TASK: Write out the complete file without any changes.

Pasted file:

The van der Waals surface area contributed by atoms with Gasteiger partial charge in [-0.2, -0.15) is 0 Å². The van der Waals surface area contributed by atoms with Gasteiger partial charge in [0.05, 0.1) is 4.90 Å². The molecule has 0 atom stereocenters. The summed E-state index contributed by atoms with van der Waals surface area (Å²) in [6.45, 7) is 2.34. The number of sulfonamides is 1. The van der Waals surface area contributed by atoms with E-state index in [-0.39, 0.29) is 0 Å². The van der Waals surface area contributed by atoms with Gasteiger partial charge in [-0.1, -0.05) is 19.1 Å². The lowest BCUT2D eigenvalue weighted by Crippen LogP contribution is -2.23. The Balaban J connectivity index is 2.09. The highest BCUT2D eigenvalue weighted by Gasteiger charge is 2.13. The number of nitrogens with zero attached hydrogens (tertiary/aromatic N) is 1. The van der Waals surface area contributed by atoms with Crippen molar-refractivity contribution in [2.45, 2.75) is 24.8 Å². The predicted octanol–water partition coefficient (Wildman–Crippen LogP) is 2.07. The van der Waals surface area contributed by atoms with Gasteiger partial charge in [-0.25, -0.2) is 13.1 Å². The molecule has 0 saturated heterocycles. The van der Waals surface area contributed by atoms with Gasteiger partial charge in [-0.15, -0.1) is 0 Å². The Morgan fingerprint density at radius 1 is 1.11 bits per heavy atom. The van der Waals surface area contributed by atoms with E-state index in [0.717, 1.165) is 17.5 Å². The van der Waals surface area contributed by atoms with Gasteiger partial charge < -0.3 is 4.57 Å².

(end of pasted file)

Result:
The van der Waals surface area contributed by atoms with Gasteiger partial charge in [-0.2, -0.15) is 0 Å². The van der Waals surface area contributed by atoms with Gasteiger partial charge in [0.05, 0.1) is 4.90 Å². The molecule has 0 atom stereocenters. The summed E-state index contributed by atoms with van der Waals surface area (Å²) in [6.45, 7) is 2.34. The number of sulfonamides is 1. The van der Waals surface area contributed by atoms with E-state index in [-0.39, 0.29) is 0 Å². The van der Waals surface area contributed by atoms with Gasteiger partial charge in [-0.1, -0.05) is 19.1 Å². The lowest BCUT2D eigenvalue weighted by Crippen LogP contribution is -2.23. The Balaban J connectivity index is 2.09. The highest BCUT2D eigenvalue weighted by Gasteiger charge is 2.13. The number of nitrogens with zero attached hydrogens (tertiary/aromatic N) is 1. The van der Waals surface area contributed by atoms with Crippen molar-refractivity contribution in [2.45, 2.75) is 24.8 Å². The predicted octanol–water partition coefficient (Wildman–Crippen LogP) is 2.07. The van der Waals surface area contributed by atoms with Gasteiger partial charge in [-0.25, -0.2) is 13.1 Å². The molecule has 0 saturated heterocycles. The van der Waals surface area contributed by atoms with Gasteiger partial charge in [-0.15, -0.1) is 0 Å². The Morgan fingerprint density at radius 1 is 1.11 bits per heavy atom. The van der Waals surface area contributed by atoms with E-state index in [0.717, 1.165) is 17.5 Å². The van der Waals surface area contributed by atoms with Gasteiger partial charge < -0.3 is 4.57 Å².